A cloud startup gets transparent on pricing

We have written about the pricing models of infrastructure-as-a-service offerings for years, often with a air of mystery surrounding them. As companies such as Amazon Web Services, Google and Microsoft continue to drop prices, citing improved economies of scale and advances in their underlying infrastructure, industry watchers debate the size of their profit margins. A whole market has emerged around helping users navigate complex pricing structures and figure out what they’re actually paying.
On this week’s Structure Show podcast,  Ben Uretsky, CEO of startup cloud provider DigitalOcean, explained how his company thinks about pricing and profits, and why it has developed simple, linear system — double the resources equals double the monthly cost (which starts at $5) — for cloud costs. Here are three quotes from the interview that get to the heart of the matter, but you’ll want to listen to the whole thing for Uretsky’s thoughts on everything from privacy to IPv6 to DigitalOcean’s growth strategy.
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Cost plus margin means profit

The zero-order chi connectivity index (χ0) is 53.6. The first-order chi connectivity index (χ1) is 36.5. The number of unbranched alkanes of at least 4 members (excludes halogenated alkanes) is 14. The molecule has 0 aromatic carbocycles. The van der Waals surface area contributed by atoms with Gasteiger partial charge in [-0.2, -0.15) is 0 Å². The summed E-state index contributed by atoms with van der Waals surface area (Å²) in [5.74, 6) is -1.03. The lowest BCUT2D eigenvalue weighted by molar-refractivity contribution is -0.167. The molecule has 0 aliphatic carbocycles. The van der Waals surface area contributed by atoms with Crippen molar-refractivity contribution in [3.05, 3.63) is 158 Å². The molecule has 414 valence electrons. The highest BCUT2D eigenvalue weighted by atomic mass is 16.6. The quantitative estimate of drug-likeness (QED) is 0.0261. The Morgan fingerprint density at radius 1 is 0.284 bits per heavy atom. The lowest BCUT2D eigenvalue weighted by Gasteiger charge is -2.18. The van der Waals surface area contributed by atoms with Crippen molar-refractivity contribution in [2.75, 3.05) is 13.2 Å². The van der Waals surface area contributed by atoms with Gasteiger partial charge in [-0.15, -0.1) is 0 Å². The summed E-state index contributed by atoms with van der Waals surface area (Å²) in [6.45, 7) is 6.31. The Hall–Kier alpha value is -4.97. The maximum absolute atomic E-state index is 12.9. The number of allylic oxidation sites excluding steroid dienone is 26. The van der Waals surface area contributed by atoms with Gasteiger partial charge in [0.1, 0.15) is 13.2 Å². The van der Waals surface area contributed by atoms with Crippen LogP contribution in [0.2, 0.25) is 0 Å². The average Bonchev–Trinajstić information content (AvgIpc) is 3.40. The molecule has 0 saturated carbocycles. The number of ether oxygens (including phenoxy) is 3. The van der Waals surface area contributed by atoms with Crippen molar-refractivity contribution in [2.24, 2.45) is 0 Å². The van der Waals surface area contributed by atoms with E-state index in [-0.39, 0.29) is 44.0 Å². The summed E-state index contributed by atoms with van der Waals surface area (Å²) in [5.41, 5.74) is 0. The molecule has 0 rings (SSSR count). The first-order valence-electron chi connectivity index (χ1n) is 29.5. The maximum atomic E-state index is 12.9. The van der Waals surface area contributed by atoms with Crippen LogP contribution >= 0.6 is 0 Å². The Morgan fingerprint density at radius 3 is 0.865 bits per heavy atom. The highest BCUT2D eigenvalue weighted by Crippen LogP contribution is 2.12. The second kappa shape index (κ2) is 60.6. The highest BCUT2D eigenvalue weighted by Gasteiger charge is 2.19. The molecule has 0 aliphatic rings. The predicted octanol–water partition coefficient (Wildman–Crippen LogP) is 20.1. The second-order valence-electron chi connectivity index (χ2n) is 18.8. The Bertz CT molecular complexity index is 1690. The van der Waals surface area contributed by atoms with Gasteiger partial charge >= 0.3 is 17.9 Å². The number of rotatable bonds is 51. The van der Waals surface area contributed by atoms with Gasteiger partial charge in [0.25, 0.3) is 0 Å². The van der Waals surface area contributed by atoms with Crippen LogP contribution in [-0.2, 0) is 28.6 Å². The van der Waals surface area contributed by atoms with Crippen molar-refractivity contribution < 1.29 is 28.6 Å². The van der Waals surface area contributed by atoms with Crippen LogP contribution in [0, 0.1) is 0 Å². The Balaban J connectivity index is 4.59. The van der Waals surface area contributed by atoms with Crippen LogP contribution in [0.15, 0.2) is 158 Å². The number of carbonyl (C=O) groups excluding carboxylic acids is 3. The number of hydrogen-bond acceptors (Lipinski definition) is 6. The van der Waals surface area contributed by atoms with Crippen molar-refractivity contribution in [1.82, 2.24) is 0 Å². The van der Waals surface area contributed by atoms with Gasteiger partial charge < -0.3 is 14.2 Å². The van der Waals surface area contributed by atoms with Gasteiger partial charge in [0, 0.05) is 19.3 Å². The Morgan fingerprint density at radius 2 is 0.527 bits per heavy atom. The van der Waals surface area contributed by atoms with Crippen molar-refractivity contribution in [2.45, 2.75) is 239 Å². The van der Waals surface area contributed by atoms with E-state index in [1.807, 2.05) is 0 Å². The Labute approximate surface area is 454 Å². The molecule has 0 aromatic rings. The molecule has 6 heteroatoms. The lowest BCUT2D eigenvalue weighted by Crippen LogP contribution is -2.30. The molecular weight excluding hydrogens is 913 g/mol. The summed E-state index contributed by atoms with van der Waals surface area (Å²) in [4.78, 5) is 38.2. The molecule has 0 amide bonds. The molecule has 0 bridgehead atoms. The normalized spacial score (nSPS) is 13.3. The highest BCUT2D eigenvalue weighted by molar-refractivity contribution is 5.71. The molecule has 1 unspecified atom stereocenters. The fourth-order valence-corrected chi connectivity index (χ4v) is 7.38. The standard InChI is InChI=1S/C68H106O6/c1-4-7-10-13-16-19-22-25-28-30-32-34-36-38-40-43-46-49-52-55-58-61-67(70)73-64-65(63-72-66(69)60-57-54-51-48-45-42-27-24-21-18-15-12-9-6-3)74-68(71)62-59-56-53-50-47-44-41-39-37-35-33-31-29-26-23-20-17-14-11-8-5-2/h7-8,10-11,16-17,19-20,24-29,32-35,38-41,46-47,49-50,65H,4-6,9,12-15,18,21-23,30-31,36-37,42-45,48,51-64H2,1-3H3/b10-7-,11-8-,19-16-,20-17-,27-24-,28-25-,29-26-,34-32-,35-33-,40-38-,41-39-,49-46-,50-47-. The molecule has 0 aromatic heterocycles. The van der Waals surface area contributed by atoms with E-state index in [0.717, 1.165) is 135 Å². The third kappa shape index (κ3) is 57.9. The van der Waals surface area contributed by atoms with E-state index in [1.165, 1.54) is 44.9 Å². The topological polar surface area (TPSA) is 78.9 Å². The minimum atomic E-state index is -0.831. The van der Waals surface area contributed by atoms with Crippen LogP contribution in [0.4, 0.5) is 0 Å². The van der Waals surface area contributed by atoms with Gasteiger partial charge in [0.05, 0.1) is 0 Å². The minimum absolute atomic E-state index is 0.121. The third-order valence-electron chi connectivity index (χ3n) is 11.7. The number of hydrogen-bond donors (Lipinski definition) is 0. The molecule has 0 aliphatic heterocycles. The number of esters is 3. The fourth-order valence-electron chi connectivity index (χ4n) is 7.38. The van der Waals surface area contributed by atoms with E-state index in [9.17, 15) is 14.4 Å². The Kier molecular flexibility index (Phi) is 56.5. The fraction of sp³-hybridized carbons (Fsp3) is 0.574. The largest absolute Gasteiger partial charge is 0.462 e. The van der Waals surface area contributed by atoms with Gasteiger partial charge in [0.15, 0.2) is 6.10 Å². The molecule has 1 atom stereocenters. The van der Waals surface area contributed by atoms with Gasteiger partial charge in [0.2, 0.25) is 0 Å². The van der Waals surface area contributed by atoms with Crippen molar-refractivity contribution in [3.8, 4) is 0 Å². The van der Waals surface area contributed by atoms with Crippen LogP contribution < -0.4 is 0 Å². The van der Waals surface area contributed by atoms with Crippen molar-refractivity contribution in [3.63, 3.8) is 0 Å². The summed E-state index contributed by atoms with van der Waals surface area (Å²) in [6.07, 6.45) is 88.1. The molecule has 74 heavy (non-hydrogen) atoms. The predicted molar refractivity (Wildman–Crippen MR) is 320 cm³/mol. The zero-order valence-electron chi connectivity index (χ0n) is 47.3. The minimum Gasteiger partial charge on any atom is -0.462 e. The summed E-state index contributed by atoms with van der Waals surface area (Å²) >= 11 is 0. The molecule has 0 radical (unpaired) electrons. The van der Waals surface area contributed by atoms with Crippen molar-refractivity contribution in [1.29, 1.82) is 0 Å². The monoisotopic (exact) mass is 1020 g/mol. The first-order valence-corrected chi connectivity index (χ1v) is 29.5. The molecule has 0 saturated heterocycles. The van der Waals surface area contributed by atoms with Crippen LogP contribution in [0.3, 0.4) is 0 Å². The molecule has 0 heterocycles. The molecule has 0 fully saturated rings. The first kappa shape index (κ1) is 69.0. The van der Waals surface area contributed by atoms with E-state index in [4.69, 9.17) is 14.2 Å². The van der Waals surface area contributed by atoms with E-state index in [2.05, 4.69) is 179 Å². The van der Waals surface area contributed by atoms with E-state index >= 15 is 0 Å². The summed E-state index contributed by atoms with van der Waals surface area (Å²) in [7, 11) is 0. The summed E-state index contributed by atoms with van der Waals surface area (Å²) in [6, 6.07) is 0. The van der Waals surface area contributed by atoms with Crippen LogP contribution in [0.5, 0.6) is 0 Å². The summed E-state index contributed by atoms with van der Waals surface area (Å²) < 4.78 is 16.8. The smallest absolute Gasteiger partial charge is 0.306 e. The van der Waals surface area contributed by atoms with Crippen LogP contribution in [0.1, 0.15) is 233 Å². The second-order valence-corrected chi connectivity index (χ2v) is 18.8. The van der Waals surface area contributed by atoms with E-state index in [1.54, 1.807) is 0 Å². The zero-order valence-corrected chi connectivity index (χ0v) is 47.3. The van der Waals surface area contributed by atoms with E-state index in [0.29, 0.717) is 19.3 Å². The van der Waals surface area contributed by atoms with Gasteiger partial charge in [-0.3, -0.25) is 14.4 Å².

“At DigitalOcean, we decided to do something very unique. We calculated our costs of operating a droplet [the DigitalOcean unit of infrastructure], and then we set a fixed price point that starts at $5 a month, and we know that we’ve built in a fair amount of margin for us to be able to operate a a successful business and be able to grow as a company.”

Digital Ocean CEO Ben Uretsky

Digital Ocean CEO Ben Uretsky

Proudly not offering high-volume customer discounts … yet

“Actually, one of the interesting things that has come up, as larger customers have approached us, a huge part of the conversation is ‘What kind of a discount can you offer us?’. It’s weird, but I am actually proud to say that, to date, we have not provided any discounts to our customers because we feel that a one-price-fits-all — whether you use a single droplet in our cloud or you’re using several thousand — you should essentially pay the same price because it costs us the same amount to run the infrastructure.”

Why AWS and Google won’t kill DigitalOcean (like some of us have suggested)

“The simple … is, since you have so many entrants come into the field and they’re all still around today, it means the market is very healthy and there’s no reason DigitalOcean would fail as a company. To dive into some of the specifics, we have a tremendous amount of venture capital that’s helping to propel the business and accelerate our rate of growth. As I mentioned with our pricing plans, we’ve built in a profit margin directly into the products that we’re offering, so we’re not operating in kind of a fantasy revenue model — we are actually generating a profit every single month even though we are a price leader in the space.”